on to Protect Nation's Power Grid
Aug 17, 2005 Jim Paul euractive.com
Ill. (AP) - Researchers armed with $7.5 million from
the federal government are setting out to develop
a computer network that can improve the reliability
of the nation's vulnerable power grid and make it
secure from attack.
project follows the largest blackout in U.S. history,
which left millions of people in the Northeast and
southern Canada without power in August 2003.
the blackout was accidental, it showed that current
controls and computer software are inadequate," said
William H. Sanders, director of the university's Information
Trust Institute. "Today, people are trying to patch
it. But those patches will not get us to where we
need to be."
from the University of Illinois, Cornell University,
Dartmouth College and Washington State University
will join with electricity companies to focus over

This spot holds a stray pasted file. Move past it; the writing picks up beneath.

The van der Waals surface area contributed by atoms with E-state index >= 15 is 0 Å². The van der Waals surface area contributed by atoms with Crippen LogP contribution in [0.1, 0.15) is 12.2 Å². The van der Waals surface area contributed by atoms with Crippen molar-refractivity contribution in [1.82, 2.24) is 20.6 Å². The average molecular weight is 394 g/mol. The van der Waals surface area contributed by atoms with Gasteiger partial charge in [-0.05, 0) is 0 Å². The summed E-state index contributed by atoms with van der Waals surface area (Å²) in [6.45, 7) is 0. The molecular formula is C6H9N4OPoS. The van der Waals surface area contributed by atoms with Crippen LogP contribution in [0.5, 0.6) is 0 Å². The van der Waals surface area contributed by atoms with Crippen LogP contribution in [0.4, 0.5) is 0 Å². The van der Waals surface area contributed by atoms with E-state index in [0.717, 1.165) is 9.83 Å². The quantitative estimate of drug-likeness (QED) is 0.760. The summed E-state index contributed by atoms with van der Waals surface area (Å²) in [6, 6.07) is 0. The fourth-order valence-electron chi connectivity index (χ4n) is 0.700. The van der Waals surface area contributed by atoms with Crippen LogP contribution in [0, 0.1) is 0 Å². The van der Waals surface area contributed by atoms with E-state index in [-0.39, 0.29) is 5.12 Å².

the next five years on developing controls and sensors
for the network, protocol for sharing information
and technology for keeping the information trustworthy
a significant national problem," said Carl Landwehr,
director of the National Science Foundation's Cyber
Trust program, which provided the grant.
believe the solutions that will be addressed will
apply not only to the power grid but to the entire
problem of implementing secure computer systems,"
Landwehr said Wednesday.
Aug. 14, 2003, blackout was blamed on a tree that
shorted out a power line in Ohio and began a cascade
of failure in a distribution system that had been
assembled piece by piece over decades. After the blackout,
President Bush called the system "antiquated."